FISH is both a food bank and a food pantry. The two are not interchangeable so we asked our Warehouse Manager John Poyner to help explain the distinction.
A food bank acquires large quantities of food and stores it for distribution to food pantries. The current FISH Food Bank warehouse is 2340 square feet and is often at capacity.
The food comes from multiple sources. For example, FISH routinely receives large donations from donors like Safeway, 2nd Harvest and trucking companies who for one reason or another need to offload fresh and frozen items. Often times it will be multiple pallets of food arriving at one time.
As the Food Bank in Kittitas County, FISH also receives all of the government commodities in bulk. We allocate the portions that go to the five food pantries in the county. We arrange for pick-up or delivery to these pantries to insure inventory for distribution. If for some reason the pantries cannot accept the amount of food allocated to them, FISH stores it and distributes it. This is why FISH needs a large walk in cooler and freezer, and warehouse.
FISH is also the lead contractor with the state for reporting, billing, inventory and administration of the EFAP and TEFAP programs. All the pantries in Kittitas County are subcontractors to FISH, including our own pantry.
A food pantry is the location families, individuals, veterans, disabled and senior citizens come to get food when they need it. Some pantries use a client choice program, others make up boxes of canned and boxed goods and then let the clients pick out their own fresh and/or frozen food when they come into the pantry. Most pantries limit clients to 2 visits per month. Clients are asked to fill out a form in order to receive the TEFAP food. This form is used to determine demographics and economic information in order to inform the government how much food is needed in our county. The information collected is what the USDA has deemed necessary for the program.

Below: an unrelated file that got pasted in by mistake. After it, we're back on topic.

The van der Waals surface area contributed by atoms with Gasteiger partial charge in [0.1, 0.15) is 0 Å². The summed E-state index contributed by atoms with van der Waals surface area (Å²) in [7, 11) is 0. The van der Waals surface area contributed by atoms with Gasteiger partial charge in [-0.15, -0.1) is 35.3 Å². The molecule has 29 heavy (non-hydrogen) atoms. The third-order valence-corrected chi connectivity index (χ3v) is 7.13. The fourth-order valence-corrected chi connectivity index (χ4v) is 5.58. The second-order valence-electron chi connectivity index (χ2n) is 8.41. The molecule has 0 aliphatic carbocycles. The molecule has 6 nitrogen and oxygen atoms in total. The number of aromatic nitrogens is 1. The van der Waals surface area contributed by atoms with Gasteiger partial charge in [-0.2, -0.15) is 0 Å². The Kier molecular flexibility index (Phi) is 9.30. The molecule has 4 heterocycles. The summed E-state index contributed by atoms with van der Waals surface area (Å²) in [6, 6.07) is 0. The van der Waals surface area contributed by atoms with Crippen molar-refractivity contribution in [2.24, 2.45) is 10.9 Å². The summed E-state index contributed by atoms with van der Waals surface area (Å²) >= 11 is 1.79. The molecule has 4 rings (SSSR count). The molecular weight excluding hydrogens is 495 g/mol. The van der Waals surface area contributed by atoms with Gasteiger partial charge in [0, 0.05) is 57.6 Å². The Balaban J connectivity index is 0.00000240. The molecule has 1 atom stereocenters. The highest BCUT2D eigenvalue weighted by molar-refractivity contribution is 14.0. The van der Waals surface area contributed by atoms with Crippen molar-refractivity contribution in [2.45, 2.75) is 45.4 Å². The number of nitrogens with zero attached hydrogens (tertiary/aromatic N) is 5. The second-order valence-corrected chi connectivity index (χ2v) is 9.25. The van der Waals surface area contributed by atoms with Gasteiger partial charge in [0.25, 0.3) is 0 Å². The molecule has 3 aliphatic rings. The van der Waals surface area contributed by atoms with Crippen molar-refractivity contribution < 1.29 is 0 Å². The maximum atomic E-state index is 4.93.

When FISH receives donations from groups and individual donors, those feed our local community and are distributed right here at our own pantry. For instance, Rotary’s Operation Harvest donated 6000 pounds of food last November and annually their Munch Madness Food Drive raises 15,000-20.000 pounds of food. School groups, businesses, sports entities and individuals donate to the food bank as well. All items donated to FISH benefit FISH clients.
At FISH, we are a client choice pantry. Our clients receive from 75-95 lbs. of food per visit. This includes, donated fresh, frozen and shelf stable items and government commodities. We love to be able to nourish our community this way! The state average is 17.9 pounds and Kittitas County averages 25.6 pounds per visit so FISH is proud to be able to do more for our clients!
Food Banks in Kittitas County:
Food Pantries in Kittitas County:
Hope Source Cle Elum
Upper County Community Church in Easton
Kittitas Neighborhood Pantry in Kittitas
Apoyo in Ellensburg – This pantry does not participate in the TEFAP commodities program.
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